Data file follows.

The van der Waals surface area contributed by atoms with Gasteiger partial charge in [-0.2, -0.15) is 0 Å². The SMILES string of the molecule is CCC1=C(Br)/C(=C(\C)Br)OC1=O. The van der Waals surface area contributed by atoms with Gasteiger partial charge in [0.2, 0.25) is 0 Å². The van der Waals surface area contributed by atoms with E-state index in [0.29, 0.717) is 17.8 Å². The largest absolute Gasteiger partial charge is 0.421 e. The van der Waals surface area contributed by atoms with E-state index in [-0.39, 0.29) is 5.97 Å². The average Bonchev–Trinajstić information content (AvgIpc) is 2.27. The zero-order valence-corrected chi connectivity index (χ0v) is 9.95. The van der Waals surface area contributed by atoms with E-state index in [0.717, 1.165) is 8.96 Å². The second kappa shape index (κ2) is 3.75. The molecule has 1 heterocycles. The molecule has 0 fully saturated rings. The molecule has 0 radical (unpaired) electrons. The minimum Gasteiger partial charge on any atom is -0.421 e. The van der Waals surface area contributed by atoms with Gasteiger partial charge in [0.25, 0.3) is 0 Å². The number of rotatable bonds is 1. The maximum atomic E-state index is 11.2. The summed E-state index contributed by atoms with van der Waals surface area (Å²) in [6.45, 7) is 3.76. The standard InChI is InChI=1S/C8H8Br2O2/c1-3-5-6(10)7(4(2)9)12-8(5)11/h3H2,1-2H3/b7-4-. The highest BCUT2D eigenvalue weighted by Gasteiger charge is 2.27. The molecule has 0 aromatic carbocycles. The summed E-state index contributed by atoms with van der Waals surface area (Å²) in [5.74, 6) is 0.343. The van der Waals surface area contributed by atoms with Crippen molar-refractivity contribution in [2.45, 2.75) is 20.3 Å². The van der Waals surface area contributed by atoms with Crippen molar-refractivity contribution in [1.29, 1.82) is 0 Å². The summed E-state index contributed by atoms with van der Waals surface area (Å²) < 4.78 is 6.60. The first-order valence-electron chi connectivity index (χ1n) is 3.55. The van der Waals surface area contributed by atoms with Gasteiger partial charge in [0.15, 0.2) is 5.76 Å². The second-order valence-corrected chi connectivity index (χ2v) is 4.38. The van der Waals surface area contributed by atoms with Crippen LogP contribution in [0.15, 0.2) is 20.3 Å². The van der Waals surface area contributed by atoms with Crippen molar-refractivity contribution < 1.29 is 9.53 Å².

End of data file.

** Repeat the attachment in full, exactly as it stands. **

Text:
The van der Waals surface area contributed by atoms with Gasteiger partial charge in [-0.2, -0.15) is 0 Å². The SMILES string of the molecule is CCC1=C(Br)/C(=C(\C)Br)OC1=O. The van der Waals surface area contributed by atoms with Gasteiger partial charge in [0.2, 0.25) is 0 Å². The van der Waals surface area contributed by atoms with E-state index in [0.29, 0.717) is 17.8 Å². The largest absolute Gasteiger partial charge is 0.421 e. The van der Waals surface area contributed by atoms with E-state index in [-0.39, 0.29) is 5.97 Å². The average Bonchev–Trinajstić information content (AvgIpc) is 2.27. The zero-order valence-corrected chi connectivity index (χ0v) is 9.95. The van der Waals surface area contributed by atoms with E-state index in [0.717, 1.165) is 8.96 Å². The second kappa shape index (κ2) is 3.75. The molecule has 1 heterocycles. The molecule has 0 fully saturated rings. The molecule has 0 radical (unpaired) electrons. The minimum Gasteiger partial charge on any atom is -0.421 e. The van der Waals surface area contributed by atoms with Gasteiger partial charge in [0.25, 0.3) is 0 Å². The number of rotatable bonds is 1. The maximum atomic E-state index is 11.2. The summed E-state index contributed by atoms with van der Waals surface area (Å²) in [6.45, 7) is 3.76. The standard InChI is InChI=1S/C8H8Br2O2/c1-3-5-6(10)7(4(2)9)12-8(5)11/h3H2,1-2H3/b7-4-. The highest BCUT2D eigenvalue weighted by Gasteiger charge is 2.27. The molecule has 0 aromatic carbocycles. The summed E-state index contributed by atoms with van der Waals surface area (Å²) in [5.74, 6) is 0.343. The van der Waals surface area contributed by atoms with Crippen molar-refractivity contribution in [2.45, 2.75) is 20.3 Å². The van der Waals surface area contributed by atoms with Crippen molar-refractivity contribution in [1.29, 1.82) is 0 Å². The summed E-state index contributed by atoms with van der Waals surface area (Å²) < 4.78 is 6.60. The first-order valence-electron chi connectivity index (χ1n) is 3.55. The van der Waals surface area contributed by atoms with Gasteiger partial charge in [0.15, 0.2) is 5.76 Å². The second-order valence-corrected chi connectivity index (χ2v) is 4.38. The van der Waals surface area contributed by atoms with Crippen LogP contribution in [0.15, 0.2) is 20.3 Å². The van der Waals surface area contributed by atoms with Crippen molar-refractivity contribution < 1.29 is 9.53 Å².